So, food for thought
At least, for me, and I will mull this over and most likely there will be more to say about this, sooner or later.
Thank you for an interesting blog.
Im really curious of the development of this. The Swedish MPA is already regulating the market in sweden. They follow the report issued in 2009. http://www.lakemedelsverket.se/upload/foretag/medicinteknik/en/Medical-Information-Systems-Report_2009-06-18.pdf
In this report it becomes clear that the swedish MPA regards electronic patient record systems as medical devices. Since i cannot see how a patient record system would pass question 3 in the decision tree that you mention, it would be in contradiction with the recommendation in the swedish report.
This is highly important for the manufacturers in sweden since they are currently in competition with non regulated manufacturers in the rest of the EU. A lot of swedish manufacturers are currently investing millions in the Technical documentation and their QMS to live up to the requirements of the MDD. I wonder what the reaction will be if and when these products are excluded from the requirements of the MDD. How will the swedish MPA act?
I would be amazed if the swedish MPA were not represented on the COCIR. It would be interesting to get some more information on the discussion during the meeting.
Hi Jakob, thanks for this observation. You hit the nail on the head here, and as I understand precisely this point is one of the political hot issues currently still being debated with respect to the draft MEDDEV, as it will essentially mean that the Swedish MPA will have to revisit the policy of treating any electronic patient record system as medical device. I am sure though that the Swedish medical technology association will be able to tell you more about this.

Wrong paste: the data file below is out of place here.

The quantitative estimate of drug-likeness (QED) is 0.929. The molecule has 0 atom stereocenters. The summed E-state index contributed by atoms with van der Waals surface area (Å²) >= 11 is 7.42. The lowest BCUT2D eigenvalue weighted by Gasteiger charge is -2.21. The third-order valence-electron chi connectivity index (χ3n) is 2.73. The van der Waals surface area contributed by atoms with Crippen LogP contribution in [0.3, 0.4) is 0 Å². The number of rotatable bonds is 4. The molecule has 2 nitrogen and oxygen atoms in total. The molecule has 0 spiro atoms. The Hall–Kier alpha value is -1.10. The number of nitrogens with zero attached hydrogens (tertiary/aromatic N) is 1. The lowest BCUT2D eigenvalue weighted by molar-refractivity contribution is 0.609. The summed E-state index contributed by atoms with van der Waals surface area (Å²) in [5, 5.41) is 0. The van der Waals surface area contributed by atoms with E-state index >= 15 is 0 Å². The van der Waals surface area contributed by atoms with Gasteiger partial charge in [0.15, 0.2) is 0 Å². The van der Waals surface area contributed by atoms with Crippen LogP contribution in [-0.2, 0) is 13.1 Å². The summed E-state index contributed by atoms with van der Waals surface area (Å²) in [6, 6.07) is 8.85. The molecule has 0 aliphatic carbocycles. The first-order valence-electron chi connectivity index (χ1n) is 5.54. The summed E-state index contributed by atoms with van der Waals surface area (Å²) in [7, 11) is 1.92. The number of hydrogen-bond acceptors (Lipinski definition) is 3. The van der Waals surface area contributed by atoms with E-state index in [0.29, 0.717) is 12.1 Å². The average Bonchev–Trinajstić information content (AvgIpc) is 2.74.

Hi Erik an Jakob
The questions that will rise after the publication of the new EU-guideline (MEDDEV) will be numerous. There are some wordings in the draft guideline that could have been better, especially among the examples.
I just want to mention some traps to avoid for manufacturers and regulators:
– to make qualification decisions merely based on the name of the software system.
o Qualification shall be based on how the manufacturer has defined the intended use, whether or not the software has a medical purpose according to the definition of a medical device in the medical device directives.
– to divide the system into too small modules.
o Don’t divide the system into ”screws and nuts”. A screw or a nut seldom has a medical purpose. Neither does a single memory module or a single data transmitter. The devices we are interested in are most often composed by several software functions that each of them might not be ”medical” but that combines into a system with a medical purpose.
– To define the system only in technical terms